The following interview for Backstage’s on-camera series The Slate was compiled in part by Backstage readers just like you! Follow us on Twitter (@Backstage) and Instagram (@backstagecast) to stay in the loop on upcoming interviews and to submit your questions.
He’s best known for his role as the beloved Eric Forman on Fox’s long-running period sitcom “That ’70s Show,” but Topher Grace has been racking up his screen credits in the two decades since. From blockbuster feature films like “Spider-Man 3” to critically acclaimed dramas like “BlacKkKlansman” to thoughtful romantic comedies like “In Good Company,” Grace’s skills as a performer allow him to act in just about anything. He is now returning to the sitcom scene as Tom on ABC’s new series, “Home Economics,” which he also executive produces. Sitting for an Instagram Live with Backstage, he reflected on his career both past and present and shared his tips for creating an acting career that lasts.
Grace was passionate about building a special cast for his new show.
“You know, you wanna see if you have that chemistry. It’s hard enough to find it between two people, but in a group of five, it’s really magical when it comes together like that. I always think about dating: There are a lot of projects you do where it’s a lot of great actors but you don’t feel that magic. Sometimes, you go on 100 dates, maybe you have chemistry with one person or maybe nobody. But somehow these five people came together, and I’ve been on a dream team like that before, and I’m just so thrilled to be on another one.”
He values diversity in his work.
“I had just played David Duke in ‘BlacKkKlansman,’ and then I had done ‘Black Mirror’ where I played kind of the evil tech-wizard. I was very happy to do those two projects, to work with Spike Lee and to work with Charlie Brooker was fantastic. But I was getting a lot of, like, white supermacist roles, and like, neo-Nazis. But when I left ‘’70s Show,’ I wanted to do stuff that was really different from that character, not ’cause I didn’t like that character, but just ’cause I wanted to try everything. That was my first acting gig, so I’m so happy that I’ve been able to do big budget movies, and very tiny budget movies and played good guys and bad guys. I mean I love it all. But it was getting [to be] my eighth neo-Nazi role that I was like: You know what? Maybe I could do something a little closer to what I did on ‘’70s Show’ now.”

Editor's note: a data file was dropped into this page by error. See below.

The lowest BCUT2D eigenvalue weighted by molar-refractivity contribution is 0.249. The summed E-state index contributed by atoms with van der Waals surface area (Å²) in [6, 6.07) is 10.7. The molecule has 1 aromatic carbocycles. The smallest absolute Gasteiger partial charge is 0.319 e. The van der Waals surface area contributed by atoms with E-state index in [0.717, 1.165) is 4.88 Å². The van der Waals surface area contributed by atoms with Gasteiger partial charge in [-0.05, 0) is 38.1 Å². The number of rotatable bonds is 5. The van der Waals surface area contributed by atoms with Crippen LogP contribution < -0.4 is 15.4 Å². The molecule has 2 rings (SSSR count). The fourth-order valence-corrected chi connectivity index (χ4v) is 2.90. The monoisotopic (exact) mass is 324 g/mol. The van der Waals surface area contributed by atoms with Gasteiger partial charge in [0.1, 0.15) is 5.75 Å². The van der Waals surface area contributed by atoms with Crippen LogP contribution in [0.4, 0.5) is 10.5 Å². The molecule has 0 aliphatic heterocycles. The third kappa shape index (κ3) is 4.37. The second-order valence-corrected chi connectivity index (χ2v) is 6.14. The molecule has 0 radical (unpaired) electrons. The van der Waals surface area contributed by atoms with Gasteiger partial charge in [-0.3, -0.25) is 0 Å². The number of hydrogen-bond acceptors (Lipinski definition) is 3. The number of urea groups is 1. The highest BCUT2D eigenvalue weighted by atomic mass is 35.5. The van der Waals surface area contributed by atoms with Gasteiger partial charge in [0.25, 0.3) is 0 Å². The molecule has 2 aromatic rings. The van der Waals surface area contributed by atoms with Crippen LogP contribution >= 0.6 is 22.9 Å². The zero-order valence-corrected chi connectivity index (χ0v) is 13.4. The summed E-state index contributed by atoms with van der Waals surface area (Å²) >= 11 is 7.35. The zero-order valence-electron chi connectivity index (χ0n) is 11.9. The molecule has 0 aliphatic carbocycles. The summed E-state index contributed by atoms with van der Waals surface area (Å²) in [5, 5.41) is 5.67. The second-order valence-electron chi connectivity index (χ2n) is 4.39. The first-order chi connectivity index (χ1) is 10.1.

He didn’t have an “acting process” until later in his career.
“At the beginning, I was just trying to make it as real as possible. I didn’t have a process, and I wouldn’t say I have a full one now. But I did a movie with Paul Weitz [‘In Good Company’] and then he kinda forced me to come do a play in New York a couple years ago. Paul Weitz is a great writer, director, just amazingly creative guy. When I did the play [‘Lonely, I’m Not’ in 2012], I had a whole education as to what acting really is. And I would say my career has been kind of pre- when I did that play, and post- when I did it. There’s an element of live audience acting when you’re doing a sitcom, you know, there’s an audience there and you see what they’ll laugh at. But with the play, I had three or four weeks of rehearsal and the script was so tight and well-written, and I had just never gotten that deep into a character before. And then you perform it, 100–200 times. So when it came to, like, ‘BlacKkKlansman,’ and a film I did called ‘Truth’ with Cate Blanchett, and the film ‘War Machine,’ I have a total different approach now. I’m just way more rehearsed by the time I show up.”
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